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How Air Pollution, Food Delivery and Plastic Waste Are Connected

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How Air Pollution, Food Delivery and Plastic Waste Are Connected
Researchers have discovered a link between air pollution, food delivery and plastic waste. Sorapop / iStock / Getty Images Plus

Researchers from the National University of Singapore (NUS) have discovered a link between air pollution, food delivery and plastic waste.


In a study published in Nature Human Behavior, the researchers found that the more polluted air outside is, the more likely office employees are to use food delivery services. This, in turn, increases the waste produced from single-use food packaging and bags.

"While we see more research on the impact plastic pollution is having on the natural environment, there has been less work trying to understand the human behaviour that drives plastic pollution," Alberto Salvo, one of the study's authors, said in an NUS news release. "This is where our study seeks to contribute – finding a strong causal link between air pollution and plastic waste through the demand for food delivery."

The study surveyed the lunch choices of 251 office workers for 11 workdays each in three Chinese cities known for having levels of smog – Beijing, Shenyang and Shijiazhuang, the release explained. They also looked at data from an online food delivery platform with over 350,000 users. By comparing both datasets with air pollution data during the lunch hour, NUS researchers found that employees were 43% more likely to order food delivery when there was a 100 μg m–3 increase in particulate matter pollution (PM2.5), International Business Times (IBT) reported. By contrast, the general public was 7.2% more likely to use food delivery services with the same increase in air pollution.

PM is the most common indicator for air pollution, and includes nitrates, ammonia, sulfate, mineral dust and black carbon, the news report explained. According to the World Health Organization (WHO), PM affects more people than any other pollutant, and PM2.5, or fine particulate matter less than 2.5 micrometers in diameter, can penetrate the lung barrier and enter the blood system. Chronic exposure to particles contributes to the development of cardiovascular and respiratory diseases and lung cancer, the WHO said.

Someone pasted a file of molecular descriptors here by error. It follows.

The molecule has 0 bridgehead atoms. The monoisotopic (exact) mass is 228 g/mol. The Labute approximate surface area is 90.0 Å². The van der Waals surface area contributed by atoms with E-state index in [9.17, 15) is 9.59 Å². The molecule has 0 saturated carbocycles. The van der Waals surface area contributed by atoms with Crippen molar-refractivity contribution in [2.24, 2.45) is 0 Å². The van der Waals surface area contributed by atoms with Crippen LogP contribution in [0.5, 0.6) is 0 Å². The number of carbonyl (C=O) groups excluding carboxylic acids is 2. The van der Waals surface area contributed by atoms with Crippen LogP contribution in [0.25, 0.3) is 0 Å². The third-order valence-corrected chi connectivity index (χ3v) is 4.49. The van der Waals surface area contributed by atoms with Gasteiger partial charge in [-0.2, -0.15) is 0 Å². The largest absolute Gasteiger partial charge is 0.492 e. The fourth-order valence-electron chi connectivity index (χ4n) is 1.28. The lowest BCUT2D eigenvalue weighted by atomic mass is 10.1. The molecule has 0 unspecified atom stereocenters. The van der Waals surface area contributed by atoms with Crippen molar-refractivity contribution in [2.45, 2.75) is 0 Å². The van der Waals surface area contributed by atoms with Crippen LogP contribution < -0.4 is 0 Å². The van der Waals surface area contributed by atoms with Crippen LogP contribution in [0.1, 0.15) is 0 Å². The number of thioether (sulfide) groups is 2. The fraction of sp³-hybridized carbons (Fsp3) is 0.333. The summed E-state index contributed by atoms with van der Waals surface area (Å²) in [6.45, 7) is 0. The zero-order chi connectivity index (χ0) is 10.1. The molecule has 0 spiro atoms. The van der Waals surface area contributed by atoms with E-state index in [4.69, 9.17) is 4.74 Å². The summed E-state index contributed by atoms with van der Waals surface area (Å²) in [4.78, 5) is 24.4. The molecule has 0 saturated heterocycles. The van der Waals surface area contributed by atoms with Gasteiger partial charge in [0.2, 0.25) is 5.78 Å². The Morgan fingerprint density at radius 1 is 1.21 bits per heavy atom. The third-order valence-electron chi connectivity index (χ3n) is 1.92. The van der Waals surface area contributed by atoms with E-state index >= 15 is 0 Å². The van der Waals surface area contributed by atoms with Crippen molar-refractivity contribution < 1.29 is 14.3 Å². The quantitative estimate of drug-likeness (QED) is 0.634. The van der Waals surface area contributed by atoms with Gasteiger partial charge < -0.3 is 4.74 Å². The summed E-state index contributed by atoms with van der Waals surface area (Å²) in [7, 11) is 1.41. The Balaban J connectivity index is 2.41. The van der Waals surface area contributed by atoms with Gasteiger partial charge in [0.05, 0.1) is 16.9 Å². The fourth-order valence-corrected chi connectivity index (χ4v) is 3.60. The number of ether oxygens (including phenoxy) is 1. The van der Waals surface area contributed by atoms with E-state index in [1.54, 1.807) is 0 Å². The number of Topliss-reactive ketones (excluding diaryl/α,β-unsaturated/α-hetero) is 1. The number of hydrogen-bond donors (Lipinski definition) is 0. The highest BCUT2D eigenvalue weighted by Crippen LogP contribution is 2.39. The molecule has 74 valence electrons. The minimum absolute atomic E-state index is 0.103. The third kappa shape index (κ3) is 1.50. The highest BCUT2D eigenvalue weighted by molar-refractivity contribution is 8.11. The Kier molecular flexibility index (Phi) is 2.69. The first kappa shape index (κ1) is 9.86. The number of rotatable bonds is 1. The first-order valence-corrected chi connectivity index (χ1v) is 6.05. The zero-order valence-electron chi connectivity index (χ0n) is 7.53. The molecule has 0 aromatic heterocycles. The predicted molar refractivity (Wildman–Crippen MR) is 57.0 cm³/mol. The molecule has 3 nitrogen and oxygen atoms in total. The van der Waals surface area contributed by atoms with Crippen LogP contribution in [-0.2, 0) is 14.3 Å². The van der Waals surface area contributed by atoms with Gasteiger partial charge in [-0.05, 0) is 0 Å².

During the lunchtime periods surveyed by NUS researchers, PM2.5 levels were often well above the 24-hour U.S. National Ambient Air Quality Standard of 35 μg/m³, making pollution highly visible, the NUS release said.

"Faced with smog or haze outside, a typical office worker at lunchtime can avoid exposure only by ordering food to be delivered to his or her doorstep," said NUS researcher Chu Junhong in the NUS release.

Chu also explained in the release why air pollution seemed to have a smaller impact on food delivery in the general public than in workers, because people try to avoid the outdoors on a polluted day by using a home kitchen or eating at a cafeteria within their office building.

In a second part of the study, office workers submitted photos of their lunches, which researchers used to quantify the amount of disposable plastic in different dining choices, explained an NUS Business School video.

Not surprisingly, researchers found that delivered meals used more plastic than meals eaten in restaurants. The average delivered meal used an average of 2.8 single-use plastic items or an estimated 54 grams of plastic, the video explained. By comparison, the average restaurant meal used an average of 6.6 grams of plastic, usually in the form of chopstick sleeves or bottles.

COVID-19 has exacerbated the problem by increasing the demand for delivered meals, which are usually packaged in plastic, the video explained.

According to the research, if all of China were exposed to a 100 μg/m³ PM2.5 increase in air pollution, the same as Beijing regularly experiences, 2.5 million more meals would be delivered daily, creating a total of five million more plastic food containers and plastic bags, reported Science Times.

NUS Researcher Liu Haoming said, "Individuals protect themselves from – and show their distaste for – air pollution by ordering food delivery which often comes in plastic packaging," in the NUS release.

IBT concluded that the study shows how people inadvertently contribute to the increasing plastic waste issues because they are trying to avoid air pollution. Liu added in the NUS release that the study makes it evident that "air pollution control can reduce plastic waste."

The findings could apply to other polluted developing nation-cities, such as Bangladesh, India, Indonesia and Vietnam, he said in the release.

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